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ISSUE 121 VOL 12 PUBLISHED 2/29/2008

Art, history resonate in new film series

By Lindsey Giaquinto
Staff Writer


Friday, February 29, 2008

Bolt teaching chair in the humanities Diana Postlethwaite shares her enthusiasm for film by unyieldingly promoting film studies at St. Olaf. Her newest endeavor is the Classic American Film Series, which presents a landmark American film every Monday at 7 p.m. in Buntrock Commons' Viking Theater.

The series debuted with "Visions of Light: The Art of Cinematography," a documentary showcasing celebrated films, and was followed by D.W. Griffith's silent movie "Broken Blossoms," as well as the ultimate embodiment of Hollywood film, "Casablanca."

In weeks to come are classic Hollywood films such as the musical "Singing in the Rain," the screwball comedy "Bringing Up Baby" and even the gritty, moody film noir "Double Indemnity."

The series will take a speedy journey through American film history--ever-changing and always entertaining.

"It's a fun way to learn about movies you maybe haven't seen yet," Postlethwaite said.

The selection of movies to be screened is certainly widely varied. The St. Olaf community can enjoy the pure camp of a '50s sci-fi thriller as communist hysteria takes on a new form in "Invasion of the Body Snatchers;" experience '60s rebellion à la "Taxi Driver" and sample the work of filmmakers such as Francis Ford Coppola, who ushered in European-inspired filmmaking with movies like "The Godfather." The series will wrap up with Hollywood's first blockbuster, "Jaws."

"My education in movies came from the college film society," Postlethwaite said.

Wishing to pass on such an experience to St. Olaf students, whether they are just starting to explore the world of classic film or are already addicted to film, she designed the campus-wide festival to bring great movies to St. Olaf. "There is something about getting together and watching [a film] in the dark on a big screen that creates a different movie-going experience," she said.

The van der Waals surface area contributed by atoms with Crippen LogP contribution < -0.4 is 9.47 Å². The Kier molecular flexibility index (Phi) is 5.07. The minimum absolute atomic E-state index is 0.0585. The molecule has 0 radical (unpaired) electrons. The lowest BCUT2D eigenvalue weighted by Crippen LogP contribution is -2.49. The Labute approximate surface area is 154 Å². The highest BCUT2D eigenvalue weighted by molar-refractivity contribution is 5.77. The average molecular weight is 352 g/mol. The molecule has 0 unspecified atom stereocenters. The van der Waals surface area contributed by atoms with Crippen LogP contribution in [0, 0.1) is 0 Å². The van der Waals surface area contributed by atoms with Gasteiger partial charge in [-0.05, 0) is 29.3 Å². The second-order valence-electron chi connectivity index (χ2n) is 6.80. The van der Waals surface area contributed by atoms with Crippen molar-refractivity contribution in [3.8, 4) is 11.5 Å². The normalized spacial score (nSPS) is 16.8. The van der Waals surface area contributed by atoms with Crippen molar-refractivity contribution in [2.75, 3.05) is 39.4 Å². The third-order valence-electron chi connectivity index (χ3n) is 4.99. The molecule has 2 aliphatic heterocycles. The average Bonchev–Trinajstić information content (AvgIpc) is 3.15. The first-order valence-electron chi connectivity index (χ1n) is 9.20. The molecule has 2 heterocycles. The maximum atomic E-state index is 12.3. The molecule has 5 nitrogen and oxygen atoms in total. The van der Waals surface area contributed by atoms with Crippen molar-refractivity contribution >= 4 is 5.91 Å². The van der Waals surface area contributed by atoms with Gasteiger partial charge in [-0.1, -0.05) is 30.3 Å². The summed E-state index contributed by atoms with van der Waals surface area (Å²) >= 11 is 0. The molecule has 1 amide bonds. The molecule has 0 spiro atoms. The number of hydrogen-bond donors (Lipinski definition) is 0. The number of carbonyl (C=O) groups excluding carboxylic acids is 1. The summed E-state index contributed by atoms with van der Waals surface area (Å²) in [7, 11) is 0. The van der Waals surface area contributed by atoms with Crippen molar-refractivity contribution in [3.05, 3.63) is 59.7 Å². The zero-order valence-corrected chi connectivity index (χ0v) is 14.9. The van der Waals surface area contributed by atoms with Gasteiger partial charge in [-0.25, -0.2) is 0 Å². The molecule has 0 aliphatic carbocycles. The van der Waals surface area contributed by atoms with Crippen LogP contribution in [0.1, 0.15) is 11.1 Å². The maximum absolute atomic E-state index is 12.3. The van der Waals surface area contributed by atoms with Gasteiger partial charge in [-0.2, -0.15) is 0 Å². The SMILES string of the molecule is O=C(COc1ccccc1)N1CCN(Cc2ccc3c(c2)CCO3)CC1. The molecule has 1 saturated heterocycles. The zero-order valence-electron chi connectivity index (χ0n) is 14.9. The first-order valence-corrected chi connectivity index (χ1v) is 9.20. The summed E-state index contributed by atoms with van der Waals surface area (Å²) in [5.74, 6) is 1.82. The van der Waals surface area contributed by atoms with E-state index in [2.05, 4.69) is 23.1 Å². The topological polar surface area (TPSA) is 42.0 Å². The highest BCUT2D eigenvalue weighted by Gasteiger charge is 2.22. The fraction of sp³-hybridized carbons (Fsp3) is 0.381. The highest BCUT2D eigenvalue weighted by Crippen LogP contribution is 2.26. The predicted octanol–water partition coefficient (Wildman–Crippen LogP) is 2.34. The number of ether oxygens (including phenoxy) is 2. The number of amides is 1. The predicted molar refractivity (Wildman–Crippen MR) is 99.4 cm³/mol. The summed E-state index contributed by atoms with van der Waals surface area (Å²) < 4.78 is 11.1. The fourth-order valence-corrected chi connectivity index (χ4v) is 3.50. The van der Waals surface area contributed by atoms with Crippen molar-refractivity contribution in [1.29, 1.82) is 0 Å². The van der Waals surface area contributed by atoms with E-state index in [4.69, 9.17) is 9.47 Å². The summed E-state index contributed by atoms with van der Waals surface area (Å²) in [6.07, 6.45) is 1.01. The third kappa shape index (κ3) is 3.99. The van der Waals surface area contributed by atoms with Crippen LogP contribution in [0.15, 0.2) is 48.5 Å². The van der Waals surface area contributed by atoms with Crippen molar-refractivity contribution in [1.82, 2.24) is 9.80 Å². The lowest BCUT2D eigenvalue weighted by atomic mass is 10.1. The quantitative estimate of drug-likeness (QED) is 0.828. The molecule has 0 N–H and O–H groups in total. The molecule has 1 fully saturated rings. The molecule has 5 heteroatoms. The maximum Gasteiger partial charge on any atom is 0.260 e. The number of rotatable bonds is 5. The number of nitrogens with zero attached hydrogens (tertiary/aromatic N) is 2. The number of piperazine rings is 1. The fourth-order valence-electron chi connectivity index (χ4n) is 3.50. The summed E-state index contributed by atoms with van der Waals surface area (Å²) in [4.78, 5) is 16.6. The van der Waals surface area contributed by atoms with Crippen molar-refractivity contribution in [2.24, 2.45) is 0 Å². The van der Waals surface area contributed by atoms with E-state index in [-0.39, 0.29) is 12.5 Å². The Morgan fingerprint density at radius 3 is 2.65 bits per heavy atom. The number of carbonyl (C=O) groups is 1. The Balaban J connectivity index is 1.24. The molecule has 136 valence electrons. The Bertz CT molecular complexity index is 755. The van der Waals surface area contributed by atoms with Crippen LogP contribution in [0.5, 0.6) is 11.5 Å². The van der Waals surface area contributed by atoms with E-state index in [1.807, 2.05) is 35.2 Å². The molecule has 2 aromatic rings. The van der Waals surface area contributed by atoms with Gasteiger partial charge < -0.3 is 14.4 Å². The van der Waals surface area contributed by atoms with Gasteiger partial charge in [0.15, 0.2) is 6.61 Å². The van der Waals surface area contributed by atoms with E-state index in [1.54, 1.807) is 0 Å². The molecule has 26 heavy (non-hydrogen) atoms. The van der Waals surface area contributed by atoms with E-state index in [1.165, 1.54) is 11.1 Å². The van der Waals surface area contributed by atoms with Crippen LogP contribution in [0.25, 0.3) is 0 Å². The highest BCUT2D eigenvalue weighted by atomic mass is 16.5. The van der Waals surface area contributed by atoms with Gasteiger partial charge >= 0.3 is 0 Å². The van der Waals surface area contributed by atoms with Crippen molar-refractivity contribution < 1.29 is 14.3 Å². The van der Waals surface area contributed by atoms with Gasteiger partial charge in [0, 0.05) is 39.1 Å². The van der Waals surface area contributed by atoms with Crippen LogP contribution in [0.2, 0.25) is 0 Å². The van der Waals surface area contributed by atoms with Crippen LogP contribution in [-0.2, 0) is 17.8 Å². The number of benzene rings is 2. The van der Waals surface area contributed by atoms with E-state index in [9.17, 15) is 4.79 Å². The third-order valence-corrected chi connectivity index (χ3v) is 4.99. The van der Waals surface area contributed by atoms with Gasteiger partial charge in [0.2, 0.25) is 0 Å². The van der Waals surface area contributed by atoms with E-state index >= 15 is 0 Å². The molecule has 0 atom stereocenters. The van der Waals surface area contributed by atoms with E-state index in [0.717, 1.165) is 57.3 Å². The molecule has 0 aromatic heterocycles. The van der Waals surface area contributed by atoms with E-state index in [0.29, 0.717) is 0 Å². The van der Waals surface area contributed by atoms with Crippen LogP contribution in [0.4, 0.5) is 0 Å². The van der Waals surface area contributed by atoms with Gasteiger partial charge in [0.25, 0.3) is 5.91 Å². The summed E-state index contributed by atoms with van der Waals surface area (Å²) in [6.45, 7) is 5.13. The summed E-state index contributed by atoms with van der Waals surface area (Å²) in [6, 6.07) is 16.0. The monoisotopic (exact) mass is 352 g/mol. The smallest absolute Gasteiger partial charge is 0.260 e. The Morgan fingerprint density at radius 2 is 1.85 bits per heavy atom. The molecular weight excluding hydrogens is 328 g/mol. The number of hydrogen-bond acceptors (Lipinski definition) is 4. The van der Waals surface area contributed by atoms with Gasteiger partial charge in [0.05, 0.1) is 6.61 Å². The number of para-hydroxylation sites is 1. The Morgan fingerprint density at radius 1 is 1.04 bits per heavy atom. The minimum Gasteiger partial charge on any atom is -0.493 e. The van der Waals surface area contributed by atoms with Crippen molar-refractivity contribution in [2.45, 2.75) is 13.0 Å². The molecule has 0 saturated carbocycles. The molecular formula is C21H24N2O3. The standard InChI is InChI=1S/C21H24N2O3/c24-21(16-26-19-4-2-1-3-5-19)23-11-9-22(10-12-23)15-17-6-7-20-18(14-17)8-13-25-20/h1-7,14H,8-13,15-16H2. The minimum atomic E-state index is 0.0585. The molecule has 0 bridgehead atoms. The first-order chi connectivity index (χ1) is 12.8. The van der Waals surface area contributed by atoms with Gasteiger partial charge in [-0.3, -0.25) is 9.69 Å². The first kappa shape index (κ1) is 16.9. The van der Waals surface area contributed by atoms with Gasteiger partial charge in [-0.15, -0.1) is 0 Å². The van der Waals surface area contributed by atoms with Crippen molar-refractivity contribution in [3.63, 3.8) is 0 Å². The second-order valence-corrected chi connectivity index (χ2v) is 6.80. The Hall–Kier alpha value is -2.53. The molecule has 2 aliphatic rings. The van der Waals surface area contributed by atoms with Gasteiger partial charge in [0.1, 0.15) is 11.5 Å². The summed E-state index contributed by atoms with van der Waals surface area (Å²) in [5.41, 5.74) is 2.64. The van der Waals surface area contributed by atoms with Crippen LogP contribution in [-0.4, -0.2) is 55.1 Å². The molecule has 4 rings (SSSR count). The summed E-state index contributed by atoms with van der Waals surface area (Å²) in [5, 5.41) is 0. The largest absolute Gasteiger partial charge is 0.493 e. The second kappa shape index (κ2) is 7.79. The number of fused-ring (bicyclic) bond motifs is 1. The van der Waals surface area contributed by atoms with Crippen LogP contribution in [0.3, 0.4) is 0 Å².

Although the film series is tied to her American Film History class, the movies are entertaining, free and open to the public. "Every movie is a fun movie," Postlethwaite said.

However, each film was carefully selected to reveal a trend in American film and culture. "Throughout the series, themes will emerge," Postlethwaite explained. "A theme that comes up again and again is violence."

Choosing to screen provocative films that are both artistically and culturally resonant, Postlethwaite also selected movies that represent groundbreaking moments in film. Postlethwaite wants to remind students that filmmaking techniques and plotlines that are now well established were not always so familiar. "Many of the films in the series reveal the origins of familiar film gambits we now take for granted," she explained. "These were the first movies like that, and we can see where some of these trends started."

Postlethwaite picks up on the influences classic film has had on modern filmmaking. "Jack Nicholson chopping through that door with an ax in 'The Shining?'--check out 'Broken Blossoms,'" she observed. "Countless movies have 'borrowed' their plot directly from John Wayne's Western 'The Searchers'--including Martin Scorsese's 'Taxi Driver,' which will also be shown in the film festival."

Through her continued efforts to bring film to St. Olaf and the kick-off of the Classic American Film Series, Postlethwaite hopes to encourage a Film Studies concentration at St. Olaf. Her efforts are not one-sided. "There is a lot of excitement about film at St. Olaf," she said.

Members of the St. Olaf community who have news to share about film-related events on campus may visit http://www.stolaf.edu/academics/film for the scoop on St. Olaf film happenings.

Students are invited to contact Diana Postlethwaite for a weekly update on the Classic American Film Series' upcoming films at postleth@stolaf.edu.





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